About this Recording
8.111094 - LEHMANN, Lotte: Lieder Recordings, Vol. 2 (1937-1940)

Lotte Lehmann (1888-1976)
1937-40 Recordings


Lotte Lehmann has gone down in history as the most celebrated Marschallin of her time in Richard Strauss's Der Rosenkavalier. Opera, however, was not all, and her abilities as a consummate Lieder singer must never be overlooked, nor her final career at the Music Academy of the West in Santa Barbara. Emigrating to the United States in 1938, she continued singing at the somewhat critical age of fifty, then took citizenship and stayed on the West Coast as a successful voice teacher for the rest of her life.

Sixty years ago, singers trained for a longer time than they do today; they were more patient about working their way up from the bottom of the profession under a strict discipline, not, as now, under early pressure to perform. Conditions were such that the wisest of them, including Lotte Lehmann, sang from their vocal income, not from its capital.

Lotte Lehmann came from Mecklenburg in North Germany, was blessed with a pure voice from birth, but in spite of her father's discouragement (he was a civil servant) she was accepted as a pupil with free tuition at a private academy in Berlin. After a year she found herself at odds with her teacher, and the principal of the school dismissed the young Lehmann at the end of 1908 because she had 'no talent'. Her father's suggestion that she should become a teacher was a spur to the determined girl. She wrote to the great Mathilde Mallinger (Wagner's first Eva) and sang for her. 'No talent, indeed!' scoffed Mallinger, who took Lehmann as a special pupil, renewing her confidence and vocal freedom.

The Hamburg Opera accepted her in 1910 where she became friendly with another young soprano, Elisabeth Schumann. Thanks to Artur Nikisch, Enrico Caruso and Otto Klemperer, who were all helpful to her, she progressed from tiny parts to the major ones until, by early 1915, she was singing Elsa and Sieglinde - and Micaëla in Carmen. The last casting turned out to be very important for her, because Hans Gregor, the new director of the Vienna Court Opera, had come to Hamburg to hear the Don José in Carmen, but he was far more impressed with Lehmann's Micaëla, and immediately offered her a contract. In the following October she gave a proving performance as Eva in Die Meistersinger.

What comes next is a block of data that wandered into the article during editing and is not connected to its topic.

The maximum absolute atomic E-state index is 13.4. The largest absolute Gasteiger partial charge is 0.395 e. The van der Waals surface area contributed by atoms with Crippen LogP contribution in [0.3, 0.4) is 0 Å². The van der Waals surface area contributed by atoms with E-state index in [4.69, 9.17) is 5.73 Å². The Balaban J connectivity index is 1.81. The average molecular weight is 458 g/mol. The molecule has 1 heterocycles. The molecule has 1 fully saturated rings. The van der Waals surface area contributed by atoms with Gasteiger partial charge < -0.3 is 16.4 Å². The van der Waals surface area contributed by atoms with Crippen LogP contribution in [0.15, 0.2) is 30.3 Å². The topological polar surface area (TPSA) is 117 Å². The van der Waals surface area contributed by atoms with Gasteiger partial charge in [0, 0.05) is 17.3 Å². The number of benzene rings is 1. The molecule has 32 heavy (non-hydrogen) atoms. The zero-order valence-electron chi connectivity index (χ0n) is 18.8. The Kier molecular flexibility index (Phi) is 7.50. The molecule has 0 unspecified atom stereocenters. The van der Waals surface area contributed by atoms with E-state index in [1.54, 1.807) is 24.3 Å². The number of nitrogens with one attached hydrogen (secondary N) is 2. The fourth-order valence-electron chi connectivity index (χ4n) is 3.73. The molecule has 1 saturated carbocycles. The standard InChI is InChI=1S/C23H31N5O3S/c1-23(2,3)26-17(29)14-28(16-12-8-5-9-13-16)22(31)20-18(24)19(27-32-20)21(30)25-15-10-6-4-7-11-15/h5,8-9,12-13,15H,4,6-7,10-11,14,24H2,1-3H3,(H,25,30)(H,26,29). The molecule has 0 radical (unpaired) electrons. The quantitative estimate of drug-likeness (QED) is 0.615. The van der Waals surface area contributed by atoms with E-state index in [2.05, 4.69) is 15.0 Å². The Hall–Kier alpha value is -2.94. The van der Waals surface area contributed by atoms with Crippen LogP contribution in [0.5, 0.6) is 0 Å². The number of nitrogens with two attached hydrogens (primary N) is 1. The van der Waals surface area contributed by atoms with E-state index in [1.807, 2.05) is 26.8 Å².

Now she had become 'a property', and her new agent arranged appearances for her in London with Thomas Beecham, Hans Pfitzner in Cologne and at Zoppot with Richard Tauber, all before her first appearance in Vienna. On arrival she was regarded as a provincial in speech, manners and clothes, her Prussian coldness and stiffness equally unwelcome, but she sang well, and became a member of the company in August 1916 when her contract with Hamburg had expired.

The ways of the German northerners were very different from the central European Viennese who considered Lehmann to be bourgeois, badly dressed, with a curious accent and boorish. The great Maria Jeritza never so much as spoke to her. This disconcerted Lehmann considerably. Soon after she arrived, however, she was given an important understudy rôle in a new opera by Richard Strauss and Hugo von Hofmannsthal. Very shortly before the première, the two creators told her that she was going to sing The Composer in Ariadne auf Naxos because the famous Marie-Gutheil Schoder, originally cast, had missed too many rehearsals. After the first night (4 October 1916) everybody in Vienna had heard of Lotte Lehmann and her future was assured. This was the first of her three Strauss world premières (hers was also the first Arabella in Vienna).

Lehmann remained a member of the Vienna Opera until 1937, singing 54 different rôles. There were many dates in South America, London, Paris, Chicago, the Met and her always beloved Salzburg between 1927 and 1937 involving her in association with many fine singers and conductors, and a growing number of Lieder recitals. She enjoyed a substantial career between the years 1916 and 1938, and because her personality and voice were warm, with something of a mezzo-soprano's mellowness, it was inevitable that she should be a successful concert singer and recording artist, especially in major nineteenth-century Lieder. It is likely that Lehmann gave her first proper song recital in Argentina in 1922. It was not until Salzburg in 1934 that she and Bruno Walter gave the first of their 'Lieder Evenings' where she realised how easily she could hold audiences by this very personal form of music-making. The 'two darlings of Salzburg' were to pack the concert hall at the annual Salzburg Festival until 1937, as well as appearing together in Vienna.

Lotte Lehmann was a prolific recording artist. In the primitive studios before electrical recording, her introduction to the large acoustic horn was in 1921 with Richard Strauss's Cäcilie and Morgen for Polydor. She was an Odeon artist between 1924 and 1933, and, because they favoured the 10-inch 78 rpm record, she was encouraged to extend her output of Lieder. The fashion of the time was for orchestrated accompaniments, often of an inappropriate and schmaltzy nature, rather than solo piano as originally intended. In 1933 Lehmann began recording for HMV, before transferring her allegiance to the Victor Recording Company in 1935. By the time she left Vienna, her operatic voice was no longer as luxurious as it had been, but these recorded Lieder reflect the care which she had always taken of that priceless asset, coupled with the years of experience which give great artists depths. Including previously unissued 'takes' which open up new discoveries about Lehmann, there are 64 pre-war Victor recordings of Lieder, representing her voice and artistry at a very high level.